Is Mississippi’s hospital system prepared to handle COVID-19 cases?

Is Mississippi’s hospital system prepared to handle COVID-19 cases?

JACKSON, Miss. (WLBT) - There’s no question that the growing numbers of coronavirus cases around the country are putting a new strain on the health care system. So, do Mississippi hospitals have the capacity to handle this COVID-19 outbreak?

From a pure numbers standpoint, things look promising. Kaiser Health News data shows Mississippi’s ratio of beds per 1,000 people is better than most states.

But a look at space doesn’t tell the full story. Staffing is where the Mississippi Hospital Association says things could get complicated.

“As the pandemic worsens, the need for ICU beds, critical care beds, ventilators...which in turn requires a higher level of trained expertise to take care of those patients, that’s going to be the biggest challenge that we face,” said Mississippi Hospital Association President and CEO Timothy Moore.

And they’re looking at options that could alleviate some of that.

“Working with the nurses association and a number of folks across the state, we’re trying to have discussions about where do we find these additional personnel and certainly nurses that have retired that may have taken other professions that are willing to come back into healthcare and provide services at this time that they’re called...are going to be a big part of this,” added Moore.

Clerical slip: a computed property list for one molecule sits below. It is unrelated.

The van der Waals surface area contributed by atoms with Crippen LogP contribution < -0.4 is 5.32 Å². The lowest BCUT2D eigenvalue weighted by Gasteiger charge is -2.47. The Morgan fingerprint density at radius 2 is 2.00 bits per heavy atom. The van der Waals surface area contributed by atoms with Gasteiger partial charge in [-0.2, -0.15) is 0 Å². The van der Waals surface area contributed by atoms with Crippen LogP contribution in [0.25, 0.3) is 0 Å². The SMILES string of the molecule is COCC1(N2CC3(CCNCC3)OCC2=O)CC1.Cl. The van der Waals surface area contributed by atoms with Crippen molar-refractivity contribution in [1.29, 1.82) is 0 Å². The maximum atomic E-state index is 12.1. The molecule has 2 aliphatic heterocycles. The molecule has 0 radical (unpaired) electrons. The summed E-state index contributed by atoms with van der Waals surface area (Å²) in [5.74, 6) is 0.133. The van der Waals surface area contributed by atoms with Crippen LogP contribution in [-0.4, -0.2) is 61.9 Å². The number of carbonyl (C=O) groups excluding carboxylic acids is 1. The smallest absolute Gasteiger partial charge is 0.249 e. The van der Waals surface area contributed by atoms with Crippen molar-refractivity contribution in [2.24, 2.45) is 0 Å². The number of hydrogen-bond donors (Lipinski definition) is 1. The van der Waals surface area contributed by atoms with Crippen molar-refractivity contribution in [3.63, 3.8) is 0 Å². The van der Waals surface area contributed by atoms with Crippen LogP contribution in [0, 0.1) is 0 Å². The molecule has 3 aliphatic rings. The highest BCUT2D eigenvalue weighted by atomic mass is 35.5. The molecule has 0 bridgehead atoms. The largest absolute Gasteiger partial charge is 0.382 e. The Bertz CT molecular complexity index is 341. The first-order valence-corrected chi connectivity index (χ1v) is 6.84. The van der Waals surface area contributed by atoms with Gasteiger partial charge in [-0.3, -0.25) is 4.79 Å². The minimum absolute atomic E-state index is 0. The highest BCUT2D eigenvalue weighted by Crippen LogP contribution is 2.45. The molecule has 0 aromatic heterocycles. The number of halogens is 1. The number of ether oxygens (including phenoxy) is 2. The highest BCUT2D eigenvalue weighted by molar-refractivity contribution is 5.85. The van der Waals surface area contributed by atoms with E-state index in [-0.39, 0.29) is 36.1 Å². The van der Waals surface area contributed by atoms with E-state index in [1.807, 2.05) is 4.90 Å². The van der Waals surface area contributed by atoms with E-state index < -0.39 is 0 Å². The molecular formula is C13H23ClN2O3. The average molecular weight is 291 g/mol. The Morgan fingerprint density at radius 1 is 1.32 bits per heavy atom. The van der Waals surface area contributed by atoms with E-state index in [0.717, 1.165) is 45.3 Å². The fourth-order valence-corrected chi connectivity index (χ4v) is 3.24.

But there are still unknowns about how big of a strain the state’s hospitals may be forced to take on.

"If you look at even a 20 percent exposure rate, you’re looking at regular normal hospital beds, we would be in need of about 20 percent more beds than we have,” Moore said.

Kaiser Health News numbers show 33 out of the 82 counties have ICU beds. Executive Director of the Mississippi Rural Health Association Ryan Kelly notes the delay of elective services and folks heeding some warnings are freeing up some space.

“They’re not using emergency rooms for things that aren’t emergencies because they don’t want to be there with COVID-19 patients," said Kelly. "We are still on standby, just waiting for what could be a massive surge in the next week or two...hoping it doesn’t happen but prepared if it does.”

Kelly notes the delay of elective services and folks heeding some warnings are freeing up some space.

“They’re not using emergency rooms for things that aren’t emergencies because they don’t want to be there with COVID-19 patients. We are still on standby, just waiting for what could be a massive surge in the next week or two...hoping it doesn’t happen but prepared if it does.”

So far, 32 percent of those who’ve tested positive in the state have needed hospitalization.

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